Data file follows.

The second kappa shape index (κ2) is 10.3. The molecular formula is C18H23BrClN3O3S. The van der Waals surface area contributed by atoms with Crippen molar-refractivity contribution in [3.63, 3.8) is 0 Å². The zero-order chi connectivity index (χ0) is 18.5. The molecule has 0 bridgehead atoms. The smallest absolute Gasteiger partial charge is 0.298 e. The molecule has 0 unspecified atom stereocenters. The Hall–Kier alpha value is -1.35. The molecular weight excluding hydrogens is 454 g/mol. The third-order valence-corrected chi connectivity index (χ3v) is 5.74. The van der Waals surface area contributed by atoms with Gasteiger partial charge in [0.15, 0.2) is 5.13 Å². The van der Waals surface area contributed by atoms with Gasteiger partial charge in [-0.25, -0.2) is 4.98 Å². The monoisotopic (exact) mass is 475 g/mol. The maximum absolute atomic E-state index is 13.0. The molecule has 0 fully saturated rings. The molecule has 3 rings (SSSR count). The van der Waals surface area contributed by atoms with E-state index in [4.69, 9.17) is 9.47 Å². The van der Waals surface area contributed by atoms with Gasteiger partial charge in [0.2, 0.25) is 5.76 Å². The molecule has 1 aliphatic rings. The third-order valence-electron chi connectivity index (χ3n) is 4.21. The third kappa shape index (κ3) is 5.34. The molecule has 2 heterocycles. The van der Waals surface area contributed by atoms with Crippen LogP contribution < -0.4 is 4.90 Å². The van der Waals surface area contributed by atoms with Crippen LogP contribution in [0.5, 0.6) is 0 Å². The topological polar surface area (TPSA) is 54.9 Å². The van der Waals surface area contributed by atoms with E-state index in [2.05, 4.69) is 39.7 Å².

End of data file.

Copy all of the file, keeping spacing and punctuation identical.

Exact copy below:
The second kappa shape index (κ2) is 10.3. The molecular formula is C18H23BrClN3O3S. The van der Waals surface area contributed by atoms with Crippen molar-refractivity contribution in [3.63, 3.8) is 0 Å². The zero-order chi connectivity index (χ0) is 18.5. The molecule has 0 bridgehead atoms. The smallest absolute Gasteiger partial charge is 0.298 e. The molecule has 0 unspecified atom stereocenters. The Hall–Kier alpha value is -1.35. The molecular weight excluding hydrogens is 454 g/mol. The third-order valence-corrected chi connectivity index (χ3v) is 5.74. The van der Waals surface area contributed by atoms with Gasteiger partial charge in [0.15, 0.2) is 5.13 Å². The van der Waals surface area contributed by atoms with Gasteiger partial charge in [-0.25, -0.2) is 4.98 Å². The monoisotopic (exact) mass is 475 g/mol. The maximum absolute atomic E-state index is 13.0. The molecule has 0 fully saturated rings. The molecule has 3 rings (SSSR count). The van der Waals surface area contributed by atoms with E-state index in [4.69, 9.17) is 9.47 Å². The van der Waals surface area contributed by atoms with Gasteiger partial charge in [0.2, 0.25) is 5.76 Å². The molecule has 1 aliphatic rings. The third-order valence-electron chi connectivity index (χ3n) is 4.21. The third kappa shape index (κ3) is 5.34. The molecule has 2 heterocycles. The van der Waals surface area contributed by atoms with Crippen LogP contribution < -0.4 is 4.90 Å². The van der Waals surface area contributed by atoms with Crippen LogP contribution in [0.5, 0.6) is 0 Å². The topological polar surface area (TPSA) is 54.9 Å². The van der Waals surface area contributed by atoms with E-state index in [2.05, 4.69) is 39.7 Å².